The goals that are set should be articulated as observable behaviours and written in present tense language, using the SMART format4,11. SMART goals are Specific, Measurable, Achievable, Relevant/Realistic and have a specified Timeframe for achievement.

Psychometric properties reviewed

Validity – little work has been completed on the validity of GAS. Low to moderate correlations exist between GAS and standardised assessments, such as the Pediatric Evaluation of Disability Inventory (PEDI)7. This is expected, however, because PEDI contains a range of items, many of which may not be relevant to a person’s goals for therapy. GAS, on the other hand, contains a limited range of very specific items5.

Reliability – inter-rater and intra-rater reliability are well established for GAS8 but no work appears to have examined test-retest reliability.

Responsiveness – this is considered a strength – probably because GAS is focused on issues that are relevant to the client, are targeted by intervention and therefore most likely to respond to the intervention8.

Services and support

We offer a range of services to support people living with cerebral palsy and their families, including therapy and intervention, assistive technology, supported employment, recreation programs and more.

NOTE: Assessments should have strong psychometric properties. These properties refer mainly to i) validity – whether the tool measures what it is meant to measure, ii) reliability – whether the results of the tool are stable under different conditions and, for tools which measure outcome iii) responsiveness – whether the test is responsive to change.


  1. Tam, C., Teachman, G. & Wright, V. (2008). Paediatric application of individualised client-centred outcome measures: A literature review. British Journal of Occupational Therapy, 71(7), 286-296. See abstract
  2. Wallen, M., & Stewart, K. (2015). The GAS Approach: Scaling Tailored Goals. In Poulsen, A, Ziviani, J & Cuskelly, M. (Eds) Motivation and Goal Setting: Engaging Children and Parents. Jessica Kingsley Publishers: London. Book chapter not available online.
  3. Kiresuk, T.J., Smith, A. & Cardillo, J.E. (1994). Goal Attainment Scaling: Applications, Theory, and Measurement. New Jersey: Lawrence Erlbaum Associates. Book not available online.
  4. Bovend’Eerdt, T.J., Botell, R.E. & Wade, D.T. (2009). Writing SMART rehabilitation goals and achieving Goal Attainment Scaling: A practical guide. Clinical Rehabilitation, 23(4), 352-31. See abstract
  5. McDougall, J. & Wright, V. (2009). The ICF-CY and Goal Attainment Scaling: Benefits of their combined use for pediatric practice. Disability and Rehabilitation, 31(16), 1362-1372. See abstract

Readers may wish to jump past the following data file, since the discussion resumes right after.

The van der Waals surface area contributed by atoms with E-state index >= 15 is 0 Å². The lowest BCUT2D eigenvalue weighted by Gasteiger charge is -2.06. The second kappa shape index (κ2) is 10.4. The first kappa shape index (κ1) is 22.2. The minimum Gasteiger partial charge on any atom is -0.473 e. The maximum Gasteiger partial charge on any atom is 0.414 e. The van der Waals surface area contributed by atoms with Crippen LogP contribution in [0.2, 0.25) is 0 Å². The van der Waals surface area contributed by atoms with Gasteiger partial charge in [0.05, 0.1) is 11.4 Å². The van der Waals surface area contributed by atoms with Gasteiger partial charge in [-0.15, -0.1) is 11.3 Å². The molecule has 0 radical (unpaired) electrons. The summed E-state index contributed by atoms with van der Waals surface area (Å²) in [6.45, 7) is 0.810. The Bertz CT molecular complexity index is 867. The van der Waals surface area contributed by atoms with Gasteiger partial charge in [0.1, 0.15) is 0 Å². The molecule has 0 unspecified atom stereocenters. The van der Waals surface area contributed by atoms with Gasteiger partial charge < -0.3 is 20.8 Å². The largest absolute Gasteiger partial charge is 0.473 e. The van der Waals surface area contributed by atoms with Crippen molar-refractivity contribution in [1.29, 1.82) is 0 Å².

6. King, G.A., McDougall, J., Palisano, R.J., Gritzan, J. & Tucker, M.A. (1999). Goal Attainment Scaling: Its use in evaluating pediatric therapy programsPhysical and Occupational Therapy in Pediatrics, 19(2), 31-52.
  7. Steenbeek, D., Gorter, J.W., Ketelaar, M., Galma, K. & Lindeman, E. (2011). Responsiveness of Goal Attainment Scaling in comparison to two standardised measures in outcome evaluation of children with cerebral palsyClinical Rehabilitation, 25(12), 1128-1139.
  8. Krasny-Pacini, A., Hiebel, J., Pauly, F., Godon, S. & Chevignard, M. (2013). Goal attainment scaling in rehabilitation: A literature-based updateAnnals of Physical and Rehabilitation Medicine, 56(3), 212-230.
  9. Tennant, A. (2007). Goal Attainment Scaling: Current methodological challenges. Disability and Rehabilitation, 29(20-21), 1583-1588. See abstract
  10. Steenbeek, D., Ketelaar, M., Lindeman, E., Galama, K. & Gorter, J.W. (2010). Interrater reliability of Goal Attainment Scaling in rehabilitation of children with cerebral palsyArchives of Physical Medicine and Rehabilitation, 91(3), 429-435.
  11. Steenbeek, D., Ketelaar, M., Galama, K. & Gorter, J.W. (2007). Goal Attainment Scaling in paediatric rehabilitation: A critical review of the literatureDevelopmental Medicine and Child Neurology, 49(7), 550-556.

The information on this page was developed using the best research evidence combined with the expertise of clinicians and people with cerebral palsy and their families. It is provided to help people with cerebral palsy, their families and caregivers, clinicians and service providers make decisions about suitable interventions. This information is intended to support, but not replace, information exchanged, and decisions made, between people with cerebral palsy, their families and health professionals.